On Wed, Sep 10, 2014 at 10:31 AM, Emmanuel Florac
> Le Tue, 09 Sep 2014 20:43:08 -0500
> Leslie Rhorer <lrhorer@xxxxxxxxxxxx> Ãcrivait:
>> None of the failed drives were WD green. All three and the
>> previous four were Seagate. I realize that is not a large
>> statistical sample.
> If you're interested in large statistical samples, on a grand total of
> 4000 1 TB Seagate Barracuda ES2, I had to replace 2100 of them over the
> course of 3 years. I still have a couple of hundred of these
> unfortunate pieces of crap in service, and they still represent the
> vast majority of unexpected RAID malfunctions, urgent replacements,
> late night calls and other "interesting side activities".
> I wouldn't buy anything labeled Seagate nowadays. Their drives have
> been the baddest train wreck since the dreaded 9 GB Micropolis back in
> 1994 (or was it 1995?).
I buy about 100 drives a year, but I don't work them very hard. Just
lots of data to store and I need to keep my data sets segregated for
legal reasons. I don't use raid, just lots of individual disks and
most data maintained redundantly.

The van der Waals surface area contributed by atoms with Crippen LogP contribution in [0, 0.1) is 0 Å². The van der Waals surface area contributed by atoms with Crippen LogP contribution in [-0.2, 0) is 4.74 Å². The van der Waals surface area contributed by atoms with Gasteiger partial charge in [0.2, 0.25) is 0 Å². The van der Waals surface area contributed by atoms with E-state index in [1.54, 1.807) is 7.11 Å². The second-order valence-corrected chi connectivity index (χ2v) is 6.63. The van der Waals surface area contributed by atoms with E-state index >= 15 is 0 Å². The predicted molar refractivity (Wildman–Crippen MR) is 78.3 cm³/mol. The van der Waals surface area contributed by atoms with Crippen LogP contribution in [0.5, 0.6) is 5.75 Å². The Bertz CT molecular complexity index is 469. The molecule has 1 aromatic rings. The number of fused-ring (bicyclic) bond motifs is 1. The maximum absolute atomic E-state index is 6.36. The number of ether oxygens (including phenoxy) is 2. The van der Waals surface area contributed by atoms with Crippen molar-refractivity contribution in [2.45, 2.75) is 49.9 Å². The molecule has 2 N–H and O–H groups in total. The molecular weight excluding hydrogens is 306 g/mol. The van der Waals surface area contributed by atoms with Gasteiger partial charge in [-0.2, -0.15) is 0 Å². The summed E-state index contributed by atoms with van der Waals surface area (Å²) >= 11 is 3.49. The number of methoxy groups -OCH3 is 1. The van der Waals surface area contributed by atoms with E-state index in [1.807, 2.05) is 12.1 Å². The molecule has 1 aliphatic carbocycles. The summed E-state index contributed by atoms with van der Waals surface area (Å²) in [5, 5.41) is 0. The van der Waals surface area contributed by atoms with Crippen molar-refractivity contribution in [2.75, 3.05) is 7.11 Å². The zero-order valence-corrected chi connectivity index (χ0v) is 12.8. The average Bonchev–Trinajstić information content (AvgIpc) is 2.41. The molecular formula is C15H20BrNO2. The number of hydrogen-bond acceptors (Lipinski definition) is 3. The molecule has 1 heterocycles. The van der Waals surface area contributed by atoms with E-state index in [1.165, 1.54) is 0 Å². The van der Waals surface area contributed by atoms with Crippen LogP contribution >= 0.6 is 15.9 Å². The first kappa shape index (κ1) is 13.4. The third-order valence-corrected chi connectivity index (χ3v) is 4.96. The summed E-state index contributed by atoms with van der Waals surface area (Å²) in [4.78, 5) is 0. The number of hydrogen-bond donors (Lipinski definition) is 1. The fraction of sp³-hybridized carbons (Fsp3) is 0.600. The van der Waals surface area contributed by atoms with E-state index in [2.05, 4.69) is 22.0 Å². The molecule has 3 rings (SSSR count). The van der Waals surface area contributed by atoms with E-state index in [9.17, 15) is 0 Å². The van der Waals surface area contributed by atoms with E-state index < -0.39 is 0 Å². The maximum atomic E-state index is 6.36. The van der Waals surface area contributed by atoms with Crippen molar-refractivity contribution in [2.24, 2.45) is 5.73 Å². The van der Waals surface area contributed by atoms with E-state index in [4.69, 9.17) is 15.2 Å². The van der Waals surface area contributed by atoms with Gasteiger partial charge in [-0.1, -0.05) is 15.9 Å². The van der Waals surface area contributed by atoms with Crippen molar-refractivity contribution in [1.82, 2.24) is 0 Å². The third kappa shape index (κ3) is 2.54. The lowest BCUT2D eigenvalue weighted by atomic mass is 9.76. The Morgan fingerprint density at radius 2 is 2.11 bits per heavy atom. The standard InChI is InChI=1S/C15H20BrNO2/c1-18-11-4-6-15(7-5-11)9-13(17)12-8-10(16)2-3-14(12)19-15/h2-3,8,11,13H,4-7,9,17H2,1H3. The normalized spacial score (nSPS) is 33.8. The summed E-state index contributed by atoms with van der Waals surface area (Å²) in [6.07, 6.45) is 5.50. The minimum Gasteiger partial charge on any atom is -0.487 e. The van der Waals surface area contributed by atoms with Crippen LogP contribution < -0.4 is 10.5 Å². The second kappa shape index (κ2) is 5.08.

About 4 years ago (or maybe 5), Seagate had a catastrophic drive
situation. I can remember buying a batch of 10 drives and having 8 of
them fail in the first 2 months. The bad part was they mostly
survived a 10 hour burn-in, so they tended to fail with real data on
them. I had one case (at a minimum) that summer where I put the data
on 3 different Seagate drives and all 3 failed.
Fortunately, I was able to swap the disk controller card from one of
the working drives with one of the dead drives and recover the data.
Regardless, ignoring the summer of discontent, I find Seagate to be my
fyi: In June I bought 30 or so WD elements drives to try them out.
These are not the green drives, just bare bones WD drives. None of
them were DOA, but 3 failed within 4 weeks, so a 10% failure rate in
the first month. Only one of them had unique data on it, so I had to
recreate that data. Fortunately the source of the data was still
available. All of those drives have been pulled out of routine